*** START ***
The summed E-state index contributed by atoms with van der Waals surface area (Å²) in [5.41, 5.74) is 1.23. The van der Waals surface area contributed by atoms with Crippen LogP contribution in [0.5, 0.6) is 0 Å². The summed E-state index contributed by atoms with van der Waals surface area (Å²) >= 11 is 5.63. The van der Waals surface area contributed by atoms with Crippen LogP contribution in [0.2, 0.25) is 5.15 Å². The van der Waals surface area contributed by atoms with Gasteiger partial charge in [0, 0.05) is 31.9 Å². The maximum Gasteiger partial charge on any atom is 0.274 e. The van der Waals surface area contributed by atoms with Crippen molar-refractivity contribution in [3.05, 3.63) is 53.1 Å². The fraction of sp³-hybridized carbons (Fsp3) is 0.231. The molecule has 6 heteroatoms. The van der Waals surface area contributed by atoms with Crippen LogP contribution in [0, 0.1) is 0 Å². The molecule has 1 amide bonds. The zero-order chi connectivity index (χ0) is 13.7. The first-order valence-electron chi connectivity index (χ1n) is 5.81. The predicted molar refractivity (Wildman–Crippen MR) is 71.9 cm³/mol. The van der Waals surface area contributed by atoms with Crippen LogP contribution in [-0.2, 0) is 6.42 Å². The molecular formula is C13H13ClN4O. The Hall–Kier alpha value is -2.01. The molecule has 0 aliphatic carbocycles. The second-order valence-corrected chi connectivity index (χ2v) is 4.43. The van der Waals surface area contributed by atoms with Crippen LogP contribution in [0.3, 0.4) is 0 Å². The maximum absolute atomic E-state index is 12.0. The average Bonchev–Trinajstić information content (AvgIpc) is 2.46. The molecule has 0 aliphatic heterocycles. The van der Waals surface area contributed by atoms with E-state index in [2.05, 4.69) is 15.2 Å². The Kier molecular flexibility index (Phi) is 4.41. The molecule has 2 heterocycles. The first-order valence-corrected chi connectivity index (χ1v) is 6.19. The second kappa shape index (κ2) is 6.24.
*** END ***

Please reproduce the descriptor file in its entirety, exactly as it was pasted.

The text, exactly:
The summed E-state index contributed by atoms with van der Waals surface area (Å²) in [5.41, 5.74) is 1.23. The van der Waals surface area contributed by atoms with Crippen LogP contribution in [0.5, 0.6) is 0 Å². The summed E-state index contributed by atoms with van der Waals surface area (Å²) >= 11 is 5.63. The van der Waals surface area contributed by atoms with Crippen LogP contribution in [0.2, 0.25) is 5.15 Å². The van der Waals surface area contributed by atoms with Gasteiger partial charge in [0, 0.05) is 31.9 Å². The maximum Gasteiger partial charge on any atom is 0.274 e. The van der Waals surface area contributed by atoms with Crippen molar-refractivity contribution in [3.05, 3.63) is 53.1 Å². The fraction of sp³-hybridized carbons (Fsp3) is 0.231. The molecule has 6 heteroatoms. The van der Waals surface area contributed by atoms with Crippen LogP contribution in [0, 0.1) is 0 Å². The molecule has 1 amide bonds. The zero-order chi connectivity index (χ0) is 13.7. The first-order valence-electron chi connectivity index (χ1n) is 5.81. The predicted molar refractivity (Wildman–Crippen MR) is 71.9 cm³/mol. The van der Waals surface area contributed by atoms with Crippen LogP contribution in [-0.2, 0) is 6.42 Å². The molecular formula is C13H13ClN4O. The Hall–Kier alpha value is -2.01. The molecule has 0 aliphatic carbocycles. The second-order valence-corrected chi connectivity index (χ2v) is 4.43. The van der Waals surface area contributed by atoms with Crippen LogP contribution in [0.3, 0.4) is 0 Å². The maximum absolute atomic E-state index is 12.0. The average Bonchev–Trinajstić information content (AvgIpc) is 2.46. The molecule has 0 aliphatic heterocycles. The van der Waals surface area contributed by atoms with E-state index in [2.05, 4.69) is 15.2 Å². The Kier molecular flexibility index (Phi) is 4.41. The molecule has 2 heterocycles. The first-order valence-corrected chi connectivity index (χ1v) is 6.19. The second kappa shape index (κ2) is 6.24.